keywords robotic fabrication; multi-axis; file-to-factory, open-source fabrication, parametric modeling, computational design
series ACADIA
type normal paper
email david.pigram@uts.edu.au
last changed 2011/10/06 04:05

_id caadria2011_049
id caadria2011_049
authors Richards, Daniel
year 2011
title Towards morphogenetic assemblies: Evolving performance within component-based structures
source Proceedings of the 16th International Conference on Computer Aided Architectural Design Research in Asia / The University of Newcastle, Australia 27-29 April 2011, pp. 515-524
summary Performative design can be understood as the combined usage of spatial analysis simulations and form generation procedures to imbue architectural form with material characteristics and behaviours which define desirable structural, environmental and economic performance. However, to date, design processes that facilitate the integration of ‘form generation’ and ‘spatial analysis’ remain under-developed, making existing performative design methodologies highly reliant upon the manual execution of analysis and evaluation procedures. This paper presents an evolutionary design process that uses integrative computational pipelines and generatively defined component-based assemblies to produce performative structures in response to solar performance. The resulting structures demonstrate how performative composite behaviour can emerge within ‘disassociated’ componential assemblies and produce complex formal interrelationships which surpass simplistic parametric logics. This offers new possibilities for conceiving highly integrated ‘morphogenetic assemblies’ and suggests trajectories for further research within the field of morphogenetic design.
keywords Morphogenetic; evolution; performative, assemblies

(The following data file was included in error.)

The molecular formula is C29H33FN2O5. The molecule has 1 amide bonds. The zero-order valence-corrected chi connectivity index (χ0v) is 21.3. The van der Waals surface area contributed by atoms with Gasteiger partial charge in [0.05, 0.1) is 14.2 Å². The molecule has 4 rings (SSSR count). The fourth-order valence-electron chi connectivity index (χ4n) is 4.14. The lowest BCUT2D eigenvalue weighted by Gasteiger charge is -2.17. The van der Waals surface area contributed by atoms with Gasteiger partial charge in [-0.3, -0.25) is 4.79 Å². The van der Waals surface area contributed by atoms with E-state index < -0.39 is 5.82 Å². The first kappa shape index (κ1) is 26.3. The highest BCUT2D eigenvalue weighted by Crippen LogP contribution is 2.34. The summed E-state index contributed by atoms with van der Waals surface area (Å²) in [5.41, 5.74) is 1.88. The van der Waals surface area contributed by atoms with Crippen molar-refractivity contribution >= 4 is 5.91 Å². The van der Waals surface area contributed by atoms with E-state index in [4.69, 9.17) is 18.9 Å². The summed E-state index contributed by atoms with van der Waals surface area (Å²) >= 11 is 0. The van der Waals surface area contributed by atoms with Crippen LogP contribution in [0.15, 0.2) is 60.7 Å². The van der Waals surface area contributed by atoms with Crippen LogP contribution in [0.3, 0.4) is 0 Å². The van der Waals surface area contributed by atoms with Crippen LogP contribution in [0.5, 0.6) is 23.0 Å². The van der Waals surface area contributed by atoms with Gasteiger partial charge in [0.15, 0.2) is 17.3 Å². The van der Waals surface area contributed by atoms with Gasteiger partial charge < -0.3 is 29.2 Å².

series CAADRIA
email D.Richards@mmu.ac.uk
last changed 2012/05/30 19:29

_id acadia11_138
id acadia11_138
authors Buell, Samantha; Shaban, Ryan; Corte, Daniel; Beorkrem, Christopher
year 2011
title Zero-waste, Flat Pack Truss Work: An Investigation of Responsive Structuralism
source ACADIA 11: Integration through Computation [Proceedings of the 31st Annual Conference of the Association for Computer Aided Design in Architecture (ACADIA)] [ISBN 978-1-6136-4595-6] Banff (Alberta) 13-16 October, 2011, pp. 138-143
summary The direct and rapid connections between scripting, modeling and prototyping allow for investigations of computation in fabrication. The manipulation of planar materials with two-dimensional CNC cuts can easily create complex and varied forms, volumes, and surfaces. However, the bulk of research on folding using CNC fabrication tools is focused upon surfaces, self-supporting walls and shell structures, which do not integrate well into more conventional building construction models.This paper attempts to explain the potential for using folding methodologies to develop structural members through a design-build process. Conventional building practice consists of the assembly of off-the-shelf parts. Many times, the plinth, skeleton, and skin are independently designed and fabricated, integrating multiple industries. Using this method of construction as an operative status quo, this investigation focused on a single structural component: the truss. A truss is defined as: “A triangulated arrangement of structural members that reduces nonaxial external forces to a set of axial forces in its members.” (Allen and Iano 2004)Using folding methodologies and sheet steel to create a truss, this design investigation employed a recyclable and prolific building material to redefine the fabrication of a conventional structural member. The potential for using digital design and two-dimensional CNC fabrication tools in the design of a foldable truss from sheet steel is viable in the creation of a flat-packed, minimal waste structural member that can adapt to a variety of aesthetic and structural conditions. Applying new methods to a component of the conventional ‘kit of parts’ allowed for a novel investigation that recombines zero waste goals, flat-packing potential, structural expression and computational processes.